skip to main content

Title: Phase-induced topological superconductivity in a planar heterostructure

Topological superconductivity in quasi-one-dimensional systems is a novel phase of matter with possible implications for quantum computation. Despite years of effort, a definitive signature of this phase in experiments is still debated. A major cause of this ambiguity is the side effects of applying a magnetic field: induced in-gap states, vortices, and alignment issues. Here we propose a planar semiconductor–superconductor heterostructure as a platform for realizing topological superconductivity without applying a magnetic field to the two-dimensional electron gas hosting the topological state. Time-reversal symmetry is broken only by phase biasing the proximitizing superconductors, which can be achieved using extremely small fluxes or bias currents far from the quasi-one-dimensional channel. Our platform is based on interference between this phase biasing and the phase arising from strong spin–orbit coupling in closed electron trajectories. The principle is demonstrated analytically using a simple model, and then shown numerically for realistic devices. We show a robust topological phase diagram, as well as explicit wavefunctions of Majorana zero modes. We discuss experimental issues regarding the practical implementation of our proposal, establishing it as an accessible scheme with contemporary experimental techniques.

Authors:
; ; ; ;
Award ID(s):
1708688
Publication Date:
NSF-PAR ID:
10253578
Journal Name:
Proceedings of the National Academy of Sciences
Volume:
118
Issue:
27
Page Range or eLocation-ID:
Article No. e2107377118
ISSN:
0027-8424
Publisher:
Proceedings of the National Academy of Sciences
Sponsoring Org:
National Science Foundation
More Like this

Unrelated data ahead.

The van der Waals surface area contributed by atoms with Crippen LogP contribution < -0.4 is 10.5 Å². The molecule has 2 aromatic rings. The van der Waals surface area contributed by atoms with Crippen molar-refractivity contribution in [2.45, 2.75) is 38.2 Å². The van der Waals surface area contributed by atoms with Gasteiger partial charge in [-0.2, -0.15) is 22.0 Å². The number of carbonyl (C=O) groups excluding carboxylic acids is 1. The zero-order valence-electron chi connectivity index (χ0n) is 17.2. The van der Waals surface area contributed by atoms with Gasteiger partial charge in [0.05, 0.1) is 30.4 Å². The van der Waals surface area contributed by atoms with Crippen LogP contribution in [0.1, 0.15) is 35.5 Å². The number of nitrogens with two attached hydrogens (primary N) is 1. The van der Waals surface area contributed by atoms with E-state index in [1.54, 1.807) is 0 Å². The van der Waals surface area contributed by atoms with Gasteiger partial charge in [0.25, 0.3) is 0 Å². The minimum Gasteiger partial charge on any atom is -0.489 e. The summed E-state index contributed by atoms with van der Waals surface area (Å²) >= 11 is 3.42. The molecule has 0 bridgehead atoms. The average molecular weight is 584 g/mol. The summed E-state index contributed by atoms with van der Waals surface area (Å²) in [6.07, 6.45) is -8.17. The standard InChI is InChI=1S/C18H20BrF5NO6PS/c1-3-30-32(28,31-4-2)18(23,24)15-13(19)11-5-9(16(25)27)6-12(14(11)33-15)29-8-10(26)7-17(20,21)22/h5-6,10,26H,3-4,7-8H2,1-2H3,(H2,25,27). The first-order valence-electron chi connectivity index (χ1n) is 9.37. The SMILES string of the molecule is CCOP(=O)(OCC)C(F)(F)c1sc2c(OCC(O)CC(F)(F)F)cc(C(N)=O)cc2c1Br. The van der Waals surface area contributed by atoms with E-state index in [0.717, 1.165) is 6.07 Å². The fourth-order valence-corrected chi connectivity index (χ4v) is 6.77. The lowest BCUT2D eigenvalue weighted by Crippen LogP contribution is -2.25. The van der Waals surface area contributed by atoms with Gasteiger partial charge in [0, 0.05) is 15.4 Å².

1. Novel many-body and topological electronic phases can be created in assemblies of interacting spins coupled to a superconductor, such as one-dimensional topological superconductors with Majorana zero modes (MZMs) at their ends. Understanding and controlling interactions between spins and the emergent band structure of the in-gap Yu–Shiba–Rusinov (YSR) states they induce in a superconductor are fundamental for engineering such phases. Here, by precisely positioning magnetic adatoms with a scanning tunneling microscope (STM), we demonstrate both the tunability of exchange interaction between spins and precise control of the hybridization of YSR states they induce on the surface of a bismuth (Bi) thin film that is made superconducting with the proximity effect. In this platform, depending on the separation of spins, the interplay among Ruderman–Kittel–Kasuya–Yosida (RKKY) interaction, spin–orbit coupling, and surface magnetic anisotropy stabilizes different types of spin alignments. Using high-resolution STM spectroscopy at millikelvin temperatures, we probe these spin alignments through monitoring the spin-induced YSR states and their energy splitting. Such measurements also reveal a quantum phase transition between the ground states with different electron number parity for a pair of spins in a superconductor tuned by their separation. Experiments on larger assemblies show that spin–spin interactions can be mediated in amore »superconductor over long distances. Our results show that controlling hybridization of the YSR states in this platform provides the possibility of engineering the band structure of such states for creating topological phases.